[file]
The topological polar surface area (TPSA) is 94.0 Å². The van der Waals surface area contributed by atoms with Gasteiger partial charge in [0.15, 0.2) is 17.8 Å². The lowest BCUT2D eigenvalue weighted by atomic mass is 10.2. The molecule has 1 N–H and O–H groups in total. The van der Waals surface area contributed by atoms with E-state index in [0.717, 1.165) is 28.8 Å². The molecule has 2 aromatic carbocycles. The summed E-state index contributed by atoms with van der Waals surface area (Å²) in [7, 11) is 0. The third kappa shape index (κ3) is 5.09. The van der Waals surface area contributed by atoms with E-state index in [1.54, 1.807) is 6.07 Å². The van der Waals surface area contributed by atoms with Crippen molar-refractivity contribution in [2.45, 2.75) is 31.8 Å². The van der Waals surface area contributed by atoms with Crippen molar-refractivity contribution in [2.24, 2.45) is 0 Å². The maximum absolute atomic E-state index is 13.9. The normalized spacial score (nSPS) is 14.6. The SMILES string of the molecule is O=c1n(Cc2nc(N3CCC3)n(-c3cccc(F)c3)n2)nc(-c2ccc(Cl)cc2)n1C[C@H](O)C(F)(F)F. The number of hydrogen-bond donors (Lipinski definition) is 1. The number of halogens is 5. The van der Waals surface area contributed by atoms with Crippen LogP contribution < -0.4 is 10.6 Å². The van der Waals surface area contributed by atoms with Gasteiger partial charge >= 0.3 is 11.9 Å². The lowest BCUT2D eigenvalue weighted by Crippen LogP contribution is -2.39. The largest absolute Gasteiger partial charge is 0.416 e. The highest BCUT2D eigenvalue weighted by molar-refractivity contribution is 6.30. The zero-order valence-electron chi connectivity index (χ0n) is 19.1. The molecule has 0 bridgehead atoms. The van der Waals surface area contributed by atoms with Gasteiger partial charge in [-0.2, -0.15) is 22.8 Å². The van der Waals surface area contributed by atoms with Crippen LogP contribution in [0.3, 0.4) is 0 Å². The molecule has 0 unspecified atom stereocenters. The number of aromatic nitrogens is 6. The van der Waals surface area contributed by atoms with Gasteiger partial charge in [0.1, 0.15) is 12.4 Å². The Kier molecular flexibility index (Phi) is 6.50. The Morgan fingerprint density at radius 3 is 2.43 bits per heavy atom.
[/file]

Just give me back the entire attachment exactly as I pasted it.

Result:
The topological polar surface area (TPSA) is 94.0 Å². The van der Waals surface area contributed by atoms with Gasteiger partial charge in [0.15, 0.2) is 17.8 Å². The lowest BCUT2D eigenvalue weighted by atomic mass is 10.2. The molecule has 1 N–H and O–H groups in total. The van der Waals surface area contributed by atoms with E-state index in [0.717, 1.165) is 28.8 Å². The molecule has 2 aromatic carbocycles. The summed E-state index contributed by atoms with van der Waals surface area (Å²) in [7, 11) is 0. The third kappa shape index (κ3) is 5.09. The van der Waals surface area contributed by atoms with E-state index in [1.54, 1.807) is 6.07 Å². The van der Waals surface area contributed by atoms with Crippen molar-refractivity contribution in [2.45, 2.75) is 31.8 Å². The van der Waals surface area contributed by atoms with Crippen molar-refractivity contribution in [2.24, 2.45) is 0 Å². The maximum absolute atomic E-state index is 13.9. The normalized spacial score (nSPS) is 14.6. The SMILES string of the molecule is O=c1n(Cc2nc(N3CCC3)n(-c3cccc(F)c3)n2)nc(-c2ccc(Cl)cc2)n1C[C@H](O)C(F)(F)F. The number of hydrogen-bond donors (Lipinski definition) is 1. The number of halogens is 5. The van der Waals surface area contributed by atoms with Crippen LogP contribution < -0.4 is 10.6 Å². The van der Waals surface area contributed by atoms with Gasteiger partial charge >= 0.3 is 11.9 Å². The lowest BCUT2D eigenvalue weighted by Crippen LogP contribution is -2.39. The largest absolute Gasteiger partial charge is 0.416 e. The highest BCUT2D eigenvalue weighted by molar-refractivity contribution is 6.30. The zero-order valence-electron chi connectivity index (χ0n) is 19.1. The molecule has 0 bridgehead atoms. The van der Waals surface area contributed by atoms with Gasteiger partial charge in [-0.2, -0.15) is 22.8 Å². The van der Waals surface area contributed by atoms with Crippen LogP contribution in [0.3, 0.4) is 0 Å². The molecule has 0 unspecified atom stereocenters. The number of aromatic nitrogens is 6. The van der Waals surface area contributed by atoms with Gasteiger partial charge in [0.1, 0.15) is 12.4 Å². The Kier molecular flexibility index (Phi) is 6.50. The Morgan fingerprint density at radius 3 is 2.43 bits per heavy atom.